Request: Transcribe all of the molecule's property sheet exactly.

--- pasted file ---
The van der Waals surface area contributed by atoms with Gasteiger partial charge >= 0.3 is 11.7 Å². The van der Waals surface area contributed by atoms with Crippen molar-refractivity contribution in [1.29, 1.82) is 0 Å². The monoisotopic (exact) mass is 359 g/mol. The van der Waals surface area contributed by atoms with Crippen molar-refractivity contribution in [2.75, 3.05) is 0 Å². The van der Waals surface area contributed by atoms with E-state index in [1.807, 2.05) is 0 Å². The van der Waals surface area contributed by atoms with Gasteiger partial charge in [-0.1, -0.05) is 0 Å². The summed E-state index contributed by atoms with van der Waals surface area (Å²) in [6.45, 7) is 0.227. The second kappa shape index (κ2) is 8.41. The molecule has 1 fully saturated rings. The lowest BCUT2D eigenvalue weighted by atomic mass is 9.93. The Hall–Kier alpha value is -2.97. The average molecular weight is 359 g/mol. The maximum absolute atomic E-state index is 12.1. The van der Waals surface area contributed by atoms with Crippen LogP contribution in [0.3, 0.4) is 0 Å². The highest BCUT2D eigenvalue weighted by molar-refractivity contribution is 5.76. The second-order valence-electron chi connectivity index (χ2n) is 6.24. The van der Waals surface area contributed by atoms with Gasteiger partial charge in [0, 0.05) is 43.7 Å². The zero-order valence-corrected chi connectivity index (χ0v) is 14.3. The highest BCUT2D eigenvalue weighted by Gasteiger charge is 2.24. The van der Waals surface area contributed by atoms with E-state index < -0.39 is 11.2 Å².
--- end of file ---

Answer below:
The van der Waals surface area contributed by atoms with Gasteiger partial charge >= 0.3 is 11.7 Å². The van der Waals surface area contributed by atoms with Crippen molar-refractivity contribution in [1.29, 1.82) is 0 Å². The monoisotopic (exact) mass is 359 g/mol. The van der Waals surface area contributed by atoms with Crippen molar-refractivity contribution in [2.75, 3.05) is 0 Å². The van der Waals surface area contributed by atoms with E-state index in [1.807, 2.05) is 0 Å². The van der Waals surface area contributed by atoms with Gasteiger partial charge in [-0.1, -0.05) is 0 Å². The summed E-state index contributed by atoms with van der Waals surface area (Å²) in [6.45, 7) is 0.227. The second kappa shape index (κ2) is 8.41. The molecule has 1 fully saturated rings. The lowest BCUT2D eigenvalue weighted by atomic mass is 9.93. The Hall–Kier alpha value is -2.97. The average molecular weight is 359 g/mol. The maximum absolute atomic E-state index is 12.1. The van der Waals surface area contributed by atoms with Crippen LogP contribution in [0.3, 0.4) is 0 Å². The highest BCUT2D eigenvalue weighted by molar-refractivity contribution is 5.76. The second-order valence-electron chi connectivity index (χ2n) is 6.24. The van der Waals surface area contributed by atoms with Gasteiger partial charge in [0, 0.05) is 43.7 Å². The zero-order valence-corrected chi connectivity index (χ0v) is 14.3. The highest BCUT2D eigenvalue weighted by Gasteiger charge is 2.24. The van der Waals surface area contributed by atoms with E-state index < -0.39 is 11.2 Å².